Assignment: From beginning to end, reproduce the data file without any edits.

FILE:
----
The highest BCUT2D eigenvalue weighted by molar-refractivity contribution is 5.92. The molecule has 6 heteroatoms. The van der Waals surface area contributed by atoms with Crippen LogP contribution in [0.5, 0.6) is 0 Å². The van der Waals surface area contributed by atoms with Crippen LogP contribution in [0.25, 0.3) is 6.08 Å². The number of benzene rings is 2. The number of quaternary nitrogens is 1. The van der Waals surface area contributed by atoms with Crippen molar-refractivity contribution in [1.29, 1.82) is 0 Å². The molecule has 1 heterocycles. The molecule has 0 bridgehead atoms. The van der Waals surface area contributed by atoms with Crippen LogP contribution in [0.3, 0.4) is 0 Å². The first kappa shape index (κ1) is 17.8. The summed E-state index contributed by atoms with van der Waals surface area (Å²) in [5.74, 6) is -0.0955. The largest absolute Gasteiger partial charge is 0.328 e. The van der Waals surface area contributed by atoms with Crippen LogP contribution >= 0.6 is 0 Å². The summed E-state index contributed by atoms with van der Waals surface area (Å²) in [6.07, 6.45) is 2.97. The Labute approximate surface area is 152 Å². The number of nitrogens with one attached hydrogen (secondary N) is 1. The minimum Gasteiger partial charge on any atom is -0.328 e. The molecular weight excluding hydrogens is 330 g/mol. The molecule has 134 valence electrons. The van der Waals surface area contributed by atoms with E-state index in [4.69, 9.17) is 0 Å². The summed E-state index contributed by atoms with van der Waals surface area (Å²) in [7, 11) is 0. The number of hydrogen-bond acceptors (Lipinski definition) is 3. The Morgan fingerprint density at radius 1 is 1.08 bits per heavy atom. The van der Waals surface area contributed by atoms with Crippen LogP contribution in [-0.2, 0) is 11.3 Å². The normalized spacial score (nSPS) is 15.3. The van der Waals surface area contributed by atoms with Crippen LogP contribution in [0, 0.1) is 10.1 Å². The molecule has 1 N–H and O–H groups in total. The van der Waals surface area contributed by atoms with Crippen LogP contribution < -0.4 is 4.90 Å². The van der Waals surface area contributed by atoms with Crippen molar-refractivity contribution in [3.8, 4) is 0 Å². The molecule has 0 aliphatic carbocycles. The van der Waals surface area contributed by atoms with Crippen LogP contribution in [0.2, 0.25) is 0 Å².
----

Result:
The highest BCUT2D eigenvalue weighted by molar-refractivity contribution is 5.92. The molecule has 6 heteroatoms. The van der Waals surface area contributed by atoms with Crippen LogP contribution in [0.5, 0.6) is 0 Å². The van der Waals surface area contributed by atoms with Crippen LogP contribution in [0.25, 0.3) is 6.08 Å². The number of benzene rings is 2. The number of quaternary nitrogens is 1. The van der Waals surface area contributed by atoms with Crippen molar-refractivity contribution in [1.29, 1.82) is 0 Å². The molecule has 1 heterocycles. The molecule has 0 bridgehead atoms. The van der Waals surface area contributed by atoms with Crippen LogP contribution in [0.3, 0.4) is 0 Å². The first kappa shape index (κ1) is 17.8. The summed E-state index contributed by atoms with van der Waals surface area (Å²) in [5.74, 6) is -0.0955. The largest absolute Gasteiger partial charge is 0.328 e. The van der Waals surface area contributed by atoms with Crippen LogP contribution >= 0.6 is 0 Å². The summed E-state index contributed by atoms with van der Waals surface area (Å²) in [6.07, 6.45) is 2.97. The Labute approximate surface area is 152 Å². The number of nitrogens with one attached hydrogen (secondary N) is 1. The minimum Gasteiger partial charge on any atom is -0.328 e. The molecular weight excluding hydrogens is 330 g/mol. The molecule has 134 valence electrons. The van der Waals surface area contributed by atoms with E-state index in [4.69, 9.17) is 0 Å². The summed E-state index contributed by atoms with van der Waals surface area (Å²) in [7, 11) is 0. The number of hydrogen-bond acceptors (Lipinski definition) is 3. The Morgan fingerprint density at radius 1 is 1.08 bits per heavy atom. The van der Waals surface area contributed by atoms with Crippen LogP contribution in [-0.2, 0) is 11.3 Å². The normalized spacial score (nSPS) is 15.3. The van der Waals surface area contributed by atoms with Crippen LogP contribution in [0, 0.1) is 10.1 Å². The molecule has 1 N–H and O–H groups in total. The van der Waals surface area contributed by atoms with Crippen LogP contribution < -0.4 is 4.90 Å². The van der Waals surface area contributed by atoms with Crippen molar-refractivity contribution in [3.8, 4) is 0 Å². The molecule has 0 aliphatic carbocycles. The van der Waals surface area contributed by atoms with Crippen LogP contribution in [0.2, 0.25) is 0 Å².